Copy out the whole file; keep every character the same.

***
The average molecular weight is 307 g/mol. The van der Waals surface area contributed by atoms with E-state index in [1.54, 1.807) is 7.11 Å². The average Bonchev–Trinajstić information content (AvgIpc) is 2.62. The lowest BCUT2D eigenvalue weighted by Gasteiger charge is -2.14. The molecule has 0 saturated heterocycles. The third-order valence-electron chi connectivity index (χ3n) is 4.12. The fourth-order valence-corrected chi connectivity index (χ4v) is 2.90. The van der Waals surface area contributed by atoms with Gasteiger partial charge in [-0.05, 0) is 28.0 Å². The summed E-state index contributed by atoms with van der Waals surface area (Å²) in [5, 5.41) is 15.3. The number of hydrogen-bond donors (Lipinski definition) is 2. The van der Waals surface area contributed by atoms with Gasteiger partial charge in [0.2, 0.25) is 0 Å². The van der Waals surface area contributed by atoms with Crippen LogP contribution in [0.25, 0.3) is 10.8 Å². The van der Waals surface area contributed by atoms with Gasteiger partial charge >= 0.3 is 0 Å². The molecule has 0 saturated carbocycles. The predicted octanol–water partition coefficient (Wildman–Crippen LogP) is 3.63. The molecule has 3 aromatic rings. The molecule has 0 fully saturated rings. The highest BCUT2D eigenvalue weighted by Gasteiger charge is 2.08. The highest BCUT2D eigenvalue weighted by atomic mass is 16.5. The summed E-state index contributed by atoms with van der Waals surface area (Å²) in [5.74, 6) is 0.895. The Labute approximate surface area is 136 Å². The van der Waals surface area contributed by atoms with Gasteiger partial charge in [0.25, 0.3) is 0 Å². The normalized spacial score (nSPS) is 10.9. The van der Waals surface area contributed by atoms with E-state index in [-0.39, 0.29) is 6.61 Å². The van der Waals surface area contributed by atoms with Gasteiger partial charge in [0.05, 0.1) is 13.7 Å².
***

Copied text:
The average molecular weight is 307 g/mol. The van der Waals surface area contributed by atoms with E-state index in [1.54, 1.807) is 7.11 Å². The average Bonchev–Trinajstić information content (AvgIpc) is 2.62. The lowest BCUT2D eigenvalue weighted by Gasteiger charge is -2.14. The molecule has 0 saturated heterocycles. The third-order valence-electron chi connectivity index (χ3n) is 4.12. The fourth-order valence-corrected chi connectivity index (χ4v) is 2.90. The van der Waals surface area contributed by atoms with Gasteiger partial charge in [-0.05, 0) is 28.0 Å². The summed E-state index contributed by atoms with van der Waals surface area (Å²) in [5, 5.41) is 15.3. The number of hydrogen-bond donors (Lipinski definition) is 2. The van der Waals surface area contributed by atoms with Gasteiger partial charge in [0.2, 0.25) is 0 Å². The van der Waals surface area contributed by atoms with Crippen LogP contribution in [0.25, 0.3) is 10.8 Å². The van der Waals surface area contributed by atoms with Gasteiger partial charge >= 0.3 is 0 Å². The molecule has 0 saturated carbocycles. The predicted octanol–water partition coefficient (Wildman–Crippen LogP) is 3.63. The molecule has 3 aromatic rings. The molecule has 0 fully saturated rings. The highest BCUT2D eigenvalue weighted by Gasteiger charge is 2.08. The highest BCUT2D eigenvalue weighted by atomic mass is 16.5. The summed E-state index contributed by atoms with van der Waals surface area (Å²) in [5.74, 6) is 0.895. The Labute approximate surface area is 136 Å². The van der Waals surface area contributed by atoms with Gasteiger partial charge in [0.25, 0.3) is 0 Å². The normalized spacial score (nSPS) is 10.9. The van der Waals surface area contributed by atoms with E-state index in [-0.39, 0.29) is 6.61 Å². The van der Waals surface area contributed by atoms with Gasteiger partial charge in [0.05, 0.1) is 13.7 Å².